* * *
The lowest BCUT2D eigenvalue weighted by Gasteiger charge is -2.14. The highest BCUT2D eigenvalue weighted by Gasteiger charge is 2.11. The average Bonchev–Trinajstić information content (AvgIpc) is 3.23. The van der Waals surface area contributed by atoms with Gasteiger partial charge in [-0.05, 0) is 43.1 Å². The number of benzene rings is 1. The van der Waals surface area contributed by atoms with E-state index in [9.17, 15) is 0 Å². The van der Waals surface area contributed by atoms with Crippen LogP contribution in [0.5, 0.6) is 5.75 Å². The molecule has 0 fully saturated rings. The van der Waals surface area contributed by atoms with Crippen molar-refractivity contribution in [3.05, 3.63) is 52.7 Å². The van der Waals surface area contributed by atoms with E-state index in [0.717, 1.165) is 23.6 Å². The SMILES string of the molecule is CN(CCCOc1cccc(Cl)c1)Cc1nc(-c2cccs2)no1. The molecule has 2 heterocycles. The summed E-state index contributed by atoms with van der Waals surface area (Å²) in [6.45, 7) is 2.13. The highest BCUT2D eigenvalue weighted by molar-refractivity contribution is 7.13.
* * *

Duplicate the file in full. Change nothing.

The lowest BCUT2D eigenvalue weighted by Gasteiger charge is -2.14. The highest BCUT2D eigenvalue weighted by Gasteiger charge is 2.11. The average Bonchev–Trinajstić information content (AvgIpc) is 3.23. The van der Waals surface area contributed by atoms with Gasteiger partial charge in [-0.05, 0) is 43.1 Å². The number of benzene rings is 1. The van der Waals surface area contributed by atoms with E-state index in [9.17, 15) is 0 Å². The van der Waals surface area contributed by atoms with Crippen LogP contribution in [0.5, 0.6) is 5.75 Å². The molecule has 0 fully saturated rings. The van der Waals surface area contributed by atoms with Crippen molar-refractivity contribution in [3.05, 3.63) is 52.7 Å². The van der Waals surface area contributed by atoms with E-state index in [0.717, 1.165) is 23.6 Å². The SMILES string of the molecule is CN(CCCOc1cccc(Cl)c1)Cc1nc(-c2cccs2)no1. The molecule has 2 heterocycles. The summed E-state index contributed by atoms with van der Waals surface area (Å²) in [6.45, 7) is 2.13. The highest BCUT2D eigenvalue weighted by molar-refractivity contribution is 7.13.